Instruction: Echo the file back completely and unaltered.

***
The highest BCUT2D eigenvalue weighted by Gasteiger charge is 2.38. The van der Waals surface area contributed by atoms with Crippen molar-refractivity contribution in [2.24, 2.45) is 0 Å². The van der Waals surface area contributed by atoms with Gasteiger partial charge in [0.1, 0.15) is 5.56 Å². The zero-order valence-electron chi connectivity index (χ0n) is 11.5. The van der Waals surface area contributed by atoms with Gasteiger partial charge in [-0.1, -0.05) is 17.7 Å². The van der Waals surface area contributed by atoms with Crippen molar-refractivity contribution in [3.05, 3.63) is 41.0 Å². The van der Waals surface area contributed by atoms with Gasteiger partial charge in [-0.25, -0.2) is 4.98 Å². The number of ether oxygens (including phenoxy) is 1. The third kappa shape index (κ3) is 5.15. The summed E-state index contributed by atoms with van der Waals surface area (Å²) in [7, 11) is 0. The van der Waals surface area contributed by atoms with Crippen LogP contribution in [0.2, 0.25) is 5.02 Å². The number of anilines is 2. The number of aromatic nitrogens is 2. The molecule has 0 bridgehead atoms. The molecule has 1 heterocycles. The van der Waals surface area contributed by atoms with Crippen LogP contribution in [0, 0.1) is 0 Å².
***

The highest BCUT2D eigenvalue weighted by Gasteiger charge is 2.38. The van der Waals surface area contributed by atoms with Crippen molar-refractivity contribution in [2.24, 2.45) is 0 Å². The van der Waals surface area contributed by atoms with Gasteiger partial charge in [0.1, 0.15) is 5.56 Å². The zero-order valence-electron chi connectivity index (χ0n) is 11.5. The van der Waals surface area contributed by atoms with Gasteiger partial charge in [-0.1, -0.05) is 17.7 Å². The van der Waals surface area contributed by atoms with Crippen molar-refractivity contribution in [3.05, 3.63) is 41.0 Å². The van der Waals surface area contributed by atoms with Gasteiger partial charge in [-0.25, -0.2) is 4.98 Å². The number of ether oxygens (including phenoxy) is 1. The third kappa shape index (κ3) is 5.15. The summed E-state index contributed by atoms with van der Waals surface area (Å²) in [7, 11) is 0. The van der Waals surface area contributed by atoms with Crippen LogP contribution in [0.2, 0.25) is 5.02 Å². The number of anilines is 2. The number of aromatic nitrogens is 2. The molecule has 0 bridgehead atoms. The molecule has 1 heterocycles. The van der Waals surface area contributed by atoms with Crippen LogP contribution in [0, 0.1) is 0 Å².